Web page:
From slow suicide to the classics in 90 minutes

With their second EP out this week and their tour just starting, these have the potential to be heady days indeed for The Rainbreakers. That five tracker ” Rise Up” is a wonderful affair and live the outfit – from just up the road in Shrewsbury – add an extra touch of grit and flair to the mix. Afforded 45 minutes here, their skill as performers and songwriters is undoubted. The new songs fit perfectly, bringing a touch of Texas sunshine to a chilly night in the Black Country. “Not The One” and the title track are laid back blues, but where The Rainbreakers score is that they have their own formula which sees the soulfulness of “Waiting On You” shine through as lead guitarist Charlie Richards weaves patterns unlike anyone else. Earlier material too, benefits hugely from the maturity that comes with 18 months on the road and the likes of “Blood Not Brass” shows why they’ve always been so hotly tipped. With a laid-back nature to match their sound, the four piece are one of those bands that seem happy to let the music do the talking rather than make brash statements onstage. However, by the time the crunch of “Ain’t Nothing Going On” has seen them finish here, there’s no denying that their body of work already speaks extremely eloquently on their behalf.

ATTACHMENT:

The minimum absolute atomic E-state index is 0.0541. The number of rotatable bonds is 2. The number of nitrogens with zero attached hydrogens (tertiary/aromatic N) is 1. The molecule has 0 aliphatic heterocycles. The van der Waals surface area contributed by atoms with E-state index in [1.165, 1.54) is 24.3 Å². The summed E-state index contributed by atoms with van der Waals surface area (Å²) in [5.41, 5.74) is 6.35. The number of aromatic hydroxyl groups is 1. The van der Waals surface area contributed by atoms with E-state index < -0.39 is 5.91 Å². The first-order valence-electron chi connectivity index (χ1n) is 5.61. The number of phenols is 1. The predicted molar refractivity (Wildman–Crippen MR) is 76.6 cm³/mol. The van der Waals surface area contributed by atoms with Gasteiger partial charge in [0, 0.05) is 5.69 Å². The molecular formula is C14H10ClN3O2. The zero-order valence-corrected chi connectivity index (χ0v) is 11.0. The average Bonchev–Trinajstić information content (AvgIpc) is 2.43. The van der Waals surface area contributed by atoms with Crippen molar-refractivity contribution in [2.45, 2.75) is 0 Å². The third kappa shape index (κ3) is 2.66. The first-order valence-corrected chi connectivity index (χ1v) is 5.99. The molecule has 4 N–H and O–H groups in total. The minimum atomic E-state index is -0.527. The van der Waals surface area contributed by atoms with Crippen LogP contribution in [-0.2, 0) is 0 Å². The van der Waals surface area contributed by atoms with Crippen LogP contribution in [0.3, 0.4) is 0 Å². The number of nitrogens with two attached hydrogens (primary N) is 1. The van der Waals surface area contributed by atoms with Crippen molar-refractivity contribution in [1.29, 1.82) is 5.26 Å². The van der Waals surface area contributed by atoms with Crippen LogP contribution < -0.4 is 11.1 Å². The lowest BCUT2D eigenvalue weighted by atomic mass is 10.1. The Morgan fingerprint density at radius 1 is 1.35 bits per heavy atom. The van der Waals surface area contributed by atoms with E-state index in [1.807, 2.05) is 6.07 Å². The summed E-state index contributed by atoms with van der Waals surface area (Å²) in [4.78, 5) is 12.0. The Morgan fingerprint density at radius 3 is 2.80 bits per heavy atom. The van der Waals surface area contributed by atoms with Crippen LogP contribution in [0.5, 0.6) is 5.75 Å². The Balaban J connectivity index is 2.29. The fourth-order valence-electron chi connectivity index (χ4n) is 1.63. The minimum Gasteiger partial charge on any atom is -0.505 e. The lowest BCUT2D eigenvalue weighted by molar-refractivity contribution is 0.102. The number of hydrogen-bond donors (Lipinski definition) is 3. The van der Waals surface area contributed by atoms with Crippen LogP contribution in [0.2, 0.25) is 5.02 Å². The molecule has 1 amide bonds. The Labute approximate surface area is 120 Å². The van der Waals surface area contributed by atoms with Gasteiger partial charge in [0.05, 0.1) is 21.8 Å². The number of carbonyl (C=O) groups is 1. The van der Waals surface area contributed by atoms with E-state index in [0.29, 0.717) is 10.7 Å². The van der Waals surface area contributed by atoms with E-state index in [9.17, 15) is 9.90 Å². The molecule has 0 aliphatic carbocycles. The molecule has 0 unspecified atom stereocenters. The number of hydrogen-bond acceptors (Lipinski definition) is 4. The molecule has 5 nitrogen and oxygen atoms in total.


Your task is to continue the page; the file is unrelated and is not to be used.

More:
“Are you ready for some blues? Well, we’ve turned into a country outfit, so that’s you fucked……!”

Roughly translated, that means “Hello, Bilston” and it also means Danny Bryant is making a welcome return. And doing so, as normal, in a trio. Recently he’s been playing with a horn section and keyboards (there’s a live album commemorating those shows out in a couple of weeks), but tonight it’s stripped down and back to basics.

And Bryant together with Dave on drums and Alex on bass is superb at it too.

“Slow Suicide (“about the Chinese takeaway up the road”, laughs Bryant”) and the title track of last year’s wonderful “Blood Money” record have become rawer over the 14 months since they were last in these parts, but of the original songs, there is little doubt as to which is the most special. The guitarist lost his father in the summer of last year (Bryant Snr had played with his son in the past) and dedicates the gorgeous “Love Of Angels” to him here.

There is, though, more to Danny Bryant than just original songs. Rather like Joe Bonamassa, his own songs are good enough to hold a show on their own, but he’s a fine interpreter of the work of others.

The highlight of these, perhaps, is his take on “Girl From The North Country” wherein he finds something in the track that even Dylan and Cash couldn’t, while his versions of “All Along The Watchtower” and Buddy Guy’s “Born to Play The Blues” are lovingly done.

There’s a cover for an encore as well. “Hoochie Coochie Man” is a song so mighty that playing a good version of it is like scoring an open goal, but Bryant bangs this one home in style.

But actually, it was something he said by way of a goodbye which captured the fun of the show perfectly. Bryant’s mother is selling the merchandise tonight. As he bids us farewell Bryant looks at her with a glint in his eye and says: “CD’s are £12….or its £12.50 for my mother.” It was that kind of night, and Bryant in this form shows just why he’s one of the most enduring British bluesmen.

Like the song said. He was born to do it.